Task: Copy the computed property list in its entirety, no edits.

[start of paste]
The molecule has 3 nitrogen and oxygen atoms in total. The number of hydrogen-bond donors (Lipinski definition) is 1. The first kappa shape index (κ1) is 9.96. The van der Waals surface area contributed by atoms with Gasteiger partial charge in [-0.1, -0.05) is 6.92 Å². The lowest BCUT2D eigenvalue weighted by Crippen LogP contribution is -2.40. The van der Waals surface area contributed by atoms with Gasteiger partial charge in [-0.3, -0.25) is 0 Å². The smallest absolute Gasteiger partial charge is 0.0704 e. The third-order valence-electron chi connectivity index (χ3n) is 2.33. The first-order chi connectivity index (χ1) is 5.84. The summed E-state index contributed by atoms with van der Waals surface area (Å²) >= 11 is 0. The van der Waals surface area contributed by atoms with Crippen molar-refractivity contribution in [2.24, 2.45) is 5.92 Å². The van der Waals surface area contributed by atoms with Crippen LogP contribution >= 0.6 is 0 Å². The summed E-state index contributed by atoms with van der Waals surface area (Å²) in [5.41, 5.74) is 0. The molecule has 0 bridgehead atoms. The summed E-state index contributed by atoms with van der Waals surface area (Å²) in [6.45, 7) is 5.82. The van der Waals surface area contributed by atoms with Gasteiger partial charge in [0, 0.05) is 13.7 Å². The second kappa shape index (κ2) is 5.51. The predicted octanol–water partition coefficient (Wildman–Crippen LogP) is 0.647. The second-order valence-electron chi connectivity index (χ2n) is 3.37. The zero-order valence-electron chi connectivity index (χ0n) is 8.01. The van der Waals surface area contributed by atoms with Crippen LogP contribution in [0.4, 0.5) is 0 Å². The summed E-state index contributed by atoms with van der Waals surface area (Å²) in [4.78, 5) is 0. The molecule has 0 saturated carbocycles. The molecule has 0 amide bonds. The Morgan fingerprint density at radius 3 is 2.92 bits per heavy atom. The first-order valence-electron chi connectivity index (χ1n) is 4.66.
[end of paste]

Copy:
The molecule has 3 nitrogen and oxygen atoms in total. The number of hydrogen-bond donors (Lipinski definition) is 1. The first kappa shape index (κ1) is 9.96. The van der Waals surface area contributed by atoms with Gasteiger partial charge in [-0.1, -0.05) is 6.92 Å². The lowest BCUT2D eigenvalue weighted by Crippen LogP contribution is -2.40. The van der Waals surface area contributed by atoms with Gasteiger partial charge in [-0.3, -0.25) is 0 Å². The smallest absolute Gasteiger partial charge is 0.0704 e. The third-order valence-electron chi connectivity index (χ3n) is 2.33. The first-order chi connectivity index (χ1) is 5.84. The summed E-state index contributed by atoms with van der Waals surface area (Å²) >= 11 is 0. The van der Waals surface area contributed by atoms with Crippen molar-refractivity contribution in [2.24, 2.45) is 5.92 Å². The van der Waals surface area contributed by atoms with Crippen LogP contribution >= 0.6 is 0 Å². The summed E-state index contributed by atoms with van der Waals surface area (Å²) in [5.41, 5.74) is 0. The molecule has 0 bridgehead atoms. The summed E-state index contributed by atoms with van der Waals surface area (Å²) in [6.45, 7) is 5.82. The van der Waals surface area contributed by atoms with Gasteiger partial charge in [0, 0.05) is 13.7 Å². The second kappa shape index (κ2) is 5.51. The predicted octanol–water partition coefficient (Wildman–Crippen LogP) is 0.647. The second-order valence-electron chi connectivity index (χ2n) is 3.37. The zero-order valence-electron chi connectivity index (χ0n) is 8.01. The van der Waals surface area contributed by atoms with Crippen LogP contribution in [0.4, 0.5) is 0 Å². The summed E-state index contributed by atoms with van der Waals surface area (Å²) in [4.78, 5) is 0. The molecule has 0 saturated carbocycles. The molecule has 0 amide bonds. The Morgan fingerprint density at radius 3 is 2.92 bits per heavy atom. The first-order valence-electron chi connectivity index (χ1n) is 4.66.